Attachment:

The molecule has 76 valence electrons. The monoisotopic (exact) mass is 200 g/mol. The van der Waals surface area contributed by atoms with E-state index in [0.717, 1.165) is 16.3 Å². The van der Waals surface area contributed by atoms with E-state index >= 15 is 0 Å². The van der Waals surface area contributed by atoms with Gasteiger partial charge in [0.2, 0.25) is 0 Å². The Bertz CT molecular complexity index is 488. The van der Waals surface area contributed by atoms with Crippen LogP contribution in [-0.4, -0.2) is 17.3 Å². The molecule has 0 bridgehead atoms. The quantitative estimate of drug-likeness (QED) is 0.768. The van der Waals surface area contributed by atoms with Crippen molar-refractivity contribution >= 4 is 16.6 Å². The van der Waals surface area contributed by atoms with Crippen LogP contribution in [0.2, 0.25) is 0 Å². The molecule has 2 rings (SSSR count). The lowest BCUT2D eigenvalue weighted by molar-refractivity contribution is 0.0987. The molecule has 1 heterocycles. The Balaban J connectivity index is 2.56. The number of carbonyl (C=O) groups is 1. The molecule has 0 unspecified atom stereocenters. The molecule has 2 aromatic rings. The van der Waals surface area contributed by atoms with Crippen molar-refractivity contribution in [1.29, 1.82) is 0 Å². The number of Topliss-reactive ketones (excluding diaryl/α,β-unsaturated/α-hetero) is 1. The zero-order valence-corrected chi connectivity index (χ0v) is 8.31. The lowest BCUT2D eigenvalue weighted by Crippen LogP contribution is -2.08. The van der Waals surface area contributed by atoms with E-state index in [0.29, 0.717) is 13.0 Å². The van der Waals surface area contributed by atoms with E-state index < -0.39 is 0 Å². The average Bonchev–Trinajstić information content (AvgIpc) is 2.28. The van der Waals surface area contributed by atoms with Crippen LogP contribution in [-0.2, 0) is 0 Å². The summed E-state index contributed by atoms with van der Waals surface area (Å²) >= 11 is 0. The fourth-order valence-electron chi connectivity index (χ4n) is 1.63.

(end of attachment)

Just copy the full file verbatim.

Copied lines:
The molecule has 76 valence electrons. The monoisotopic (exact) mass is 200 g/mol. The van der Waals surface area contributed by atoms with E-state index in [0.717, 1.165) is 16.3 Å². The van der Waals surface area contributed by atoms with E-state index >= 15 is 0 Å². The van der Waals surface area contributed by atoms with Gasteiger partial charge in [0.2, 0.25) is 0 Å². The Bertz CT molecular complexity index is 488. The van der Waals surface area contributed by atoms with Crippen LogP contribution in [-0.4, -0.2) is 17.3 Å². The molecule has 0 bridgehead atoms. The quantitative estimate of drug-likeness (QED) is 0.768. The van der Waals surface area contributed by atoms with Crippen molar-refractivity contribution >= 4 is 16.6 Å². The van der Waals surface area contributed by atoms with Crippen LogP contribution in [0.2, 0.25) is 0 Å². The molecule has 2 rings (SSSR count). The lowest BCUT2D eigenvalue weighted by molar-refractivity contribution is 0.0987. The molecule has 1 heterocycles. The Balaban J connectivity index is 2.56. The number of carbonyl (C=O) groups is 1. The molecule has 0 unspecified atom stereocenters. The molecule has 2 aromatic rings. The van der Waals surface area contributed by atoms with Crippen molar-refractivity contribution in [1.29, 1.82) is 0 Å². The number of Topliss-reactive ketones (excluding diaryl/α,β-unsaturated/α-hetero) is 1. The zero-order valence-corrected chi connectivity index (χ0v) is 8.31. The lowest BCUT2D eigenvalue weighted by Crippen LogP contribution is -2.08. The van der Waals surface area contributed by atoms with E-state index in [0.29, 0.717) is 13.0 Å². The van der Waals surface area contributed by atoms with E-state index < -0.39 is 0 Å². The average Bonchev–Trinajstić information content (AvgIpc) is 2.28. The van der Waals surface area contributed by atoms with Crippen LogP contribution in [-0.2, 0) is 0 Å². The summed E-state index contributed by atoms with van der Waals surface area (Å²) >= 11 is 0. The fourth-order valence-electron chi connectivity index (χ4n) is 1.63.